The NHS’ corporate services provider, NHS Shared Business Services (NHS SBS), has launched its inaugural ‘Sustainable Healthcare Recycling & Waste Management’ framework agreement, designed to help the NHS meet net zero.
The framework agreement has been developed in collaboration with Barts Health NHS Trust, Greater Manchester Mental Health NHS Foundation Trust, Pennine Care NHS Foundation Trust, Bolton NHS Foundation Trust and suppliers of pioneering sustainable waste management services and technologies.
It gives NHS organisations and the public sector access to carefully vetted vendors of innovative, sustainable waste management solutions, like pyrolysis technology, on site bio-digesters and food recycling management, with the ability to buy them compliantly, cost-effectively and at pace.
The new NHS SBS procurement framework agreement includes:
- New state-of-the-art technological solutions like pyrolysis – heating material to a high temperature without oxygen, releasing the energy trapped inside it which can then be used to heat the hospital estate.
- Aerobic bio-digesters – a form of on-site accelerated composting which can significantly reduce food waste taken off-site.
- Microwave treatment, using a heat source to decontaminate various types of medical waste, which can then be managed without high-heat incineration.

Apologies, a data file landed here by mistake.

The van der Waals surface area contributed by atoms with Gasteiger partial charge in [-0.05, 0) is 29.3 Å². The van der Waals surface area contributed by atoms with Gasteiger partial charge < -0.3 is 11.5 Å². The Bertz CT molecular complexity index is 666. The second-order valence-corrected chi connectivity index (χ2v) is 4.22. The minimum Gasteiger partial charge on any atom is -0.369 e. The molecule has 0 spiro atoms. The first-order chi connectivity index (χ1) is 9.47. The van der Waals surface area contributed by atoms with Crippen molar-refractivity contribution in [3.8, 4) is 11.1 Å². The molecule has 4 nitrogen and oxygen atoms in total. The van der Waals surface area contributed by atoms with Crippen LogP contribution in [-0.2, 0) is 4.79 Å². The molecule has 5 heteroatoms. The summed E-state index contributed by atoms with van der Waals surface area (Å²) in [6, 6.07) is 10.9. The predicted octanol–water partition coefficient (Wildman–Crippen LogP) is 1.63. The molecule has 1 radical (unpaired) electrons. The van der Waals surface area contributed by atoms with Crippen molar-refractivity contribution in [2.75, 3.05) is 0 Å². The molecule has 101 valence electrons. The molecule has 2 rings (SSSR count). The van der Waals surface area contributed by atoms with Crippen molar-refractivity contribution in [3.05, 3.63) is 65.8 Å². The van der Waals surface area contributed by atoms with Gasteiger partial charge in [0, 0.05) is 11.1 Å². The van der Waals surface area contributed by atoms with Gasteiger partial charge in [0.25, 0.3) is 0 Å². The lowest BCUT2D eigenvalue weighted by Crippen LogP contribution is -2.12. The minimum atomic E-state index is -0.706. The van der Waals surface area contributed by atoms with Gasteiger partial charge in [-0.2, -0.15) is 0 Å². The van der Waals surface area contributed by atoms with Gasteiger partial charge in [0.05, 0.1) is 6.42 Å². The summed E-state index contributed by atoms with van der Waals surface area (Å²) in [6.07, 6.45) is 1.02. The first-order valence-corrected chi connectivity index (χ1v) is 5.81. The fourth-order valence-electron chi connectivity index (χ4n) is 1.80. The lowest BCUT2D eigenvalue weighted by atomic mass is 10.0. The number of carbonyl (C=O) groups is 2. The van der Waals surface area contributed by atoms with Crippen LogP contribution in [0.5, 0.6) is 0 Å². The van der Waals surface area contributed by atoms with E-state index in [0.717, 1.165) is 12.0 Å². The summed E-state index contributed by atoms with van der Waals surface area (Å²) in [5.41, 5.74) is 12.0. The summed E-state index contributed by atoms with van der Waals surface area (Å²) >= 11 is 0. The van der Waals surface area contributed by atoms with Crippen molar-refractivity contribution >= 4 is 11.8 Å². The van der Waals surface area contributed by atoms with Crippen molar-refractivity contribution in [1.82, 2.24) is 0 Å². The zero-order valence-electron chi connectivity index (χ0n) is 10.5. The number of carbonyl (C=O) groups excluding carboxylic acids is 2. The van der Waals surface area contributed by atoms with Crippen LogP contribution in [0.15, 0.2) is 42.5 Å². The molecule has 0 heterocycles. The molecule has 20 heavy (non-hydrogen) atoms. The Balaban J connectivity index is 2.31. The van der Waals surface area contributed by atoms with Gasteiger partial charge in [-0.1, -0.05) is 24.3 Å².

NHS sustainability dial has moved from ‘nice to have’ to focal objective
In 2020, the NHS declared its ambition to reach net zero carbon by 2040. The NHS’s clinical waste strategy published in March 2023, sets out NHS England’s ambition to transform the management of clinical waste by eliminating, reusing and processing it in the most cost effective and sustainable way.
According to NHS England, NHS providers in England produce around 156,000 tonnes of clinical waste each year – the equivalent to more than “400 loaded jumbo jets of waste”. This is mostly either subject to high-temperature incineration or “alternative treatment”.
NHS England aims to achieve an 80 per cent reduction in carbon emissions produced from waste management by 2032, by increasing sustainable environmentally friendly waste management methods and ensuring that 100 per cent of NHS providers have fully trained waste managers to ensure that waste is managed effectively and appropriately.
Emma Clyne, NHS SBS Principal Category Manager – Estates and Facilities at NHS SBS, commented: “Sustainability in healthcare waste management has moved from a ‘nice to have’ position, to a focal objective where trusts will be required to undertake work to implement the new guidance.
“Best practice waste management reduces waste, improves compliance and delivers significant cost savings from lower waste volumes. This plays a crucial role in minimising harm to the environment and increasing resource utilisation, reducing carbon generated from waste, and saving taxpayers money.
“Our framework agreement offers an easily accessible and compliant procurement route with the very latest sustainable waste management offerings and sustainable management expertise obtainable.”